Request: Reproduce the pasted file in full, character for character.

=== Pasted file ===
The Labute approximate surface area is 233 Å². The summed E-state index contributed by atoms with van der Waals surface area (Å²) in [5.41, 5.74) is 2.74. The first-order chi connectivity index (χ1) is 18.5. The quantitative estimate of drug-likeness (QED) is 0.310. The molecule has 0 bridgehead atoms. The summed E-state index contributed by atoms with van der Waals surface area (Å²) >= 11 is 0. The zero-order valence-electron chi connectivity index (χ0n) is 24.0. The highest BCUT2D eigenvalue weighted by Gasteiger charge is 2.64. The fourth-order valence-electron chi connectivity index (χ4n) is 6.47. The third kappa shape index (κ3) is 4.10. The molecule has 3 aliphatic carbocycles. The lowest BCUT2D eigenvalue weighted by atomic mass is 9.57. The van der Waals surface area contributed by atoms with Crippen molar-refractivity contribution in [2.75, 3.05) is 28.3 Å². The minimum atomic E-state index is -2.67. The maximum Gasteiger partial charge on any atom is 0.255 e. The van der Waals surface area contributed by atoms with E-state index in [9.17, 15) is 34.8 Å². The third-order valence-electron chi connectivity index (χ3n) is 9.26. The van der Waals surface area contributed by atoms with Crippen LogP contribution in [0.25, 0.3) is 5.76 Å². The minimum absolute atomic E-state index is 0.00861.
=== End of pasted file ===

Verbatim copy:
The Labute approximate surface area is 233 Å². The summed E-state index contributed by atoms with van der Waals surface area (Å²) in [5.41, 5.74) is 2.74. The first-order chi connectivity index (χ1) is 18.5. The quantitative estimate of drug-likeness (QED) is 0.310. The molecule has 0 bridgehead atoms. The summed E-state index contributed by atoms with van der Waals surface area (Å²) >= 11 is 0. The zero-order valence-electron chi connectivity index (χ0n) is 24.0. The highest BCUT2D eigenvalue weighted by Gasteiger charge is 2.64. The fourth-order valence-electron chi connectivity index (χ4n) is 6.47. The third kappa shape index (κ3) is 4.10. The molecule has 3 aliphatic carbocycles. The lowest BCUT2D eigenvalue weighted by atomic mass is 9.57. The van der Waals surface area contributed by atoms with Crippen molar-refractivity contribution in [2.75, 3.05) is 28.3 Å². The minimum atomic E-state index is -2.67. The maximum Gasteiger partial charge on any atom is 0.255 e. The van der Waals surface area contributed by atoms with E-state index in [9.17, 15) is 34.8 Å². The third-order valence-electron chi connectivity index (χ3n) is 9.26. The van der Waals surface area contributed by atoms with Crippen LogP contribution in [0.25, 0.3) is 5.76 Å². The minimum absolute atomic E-state index is 0.00861.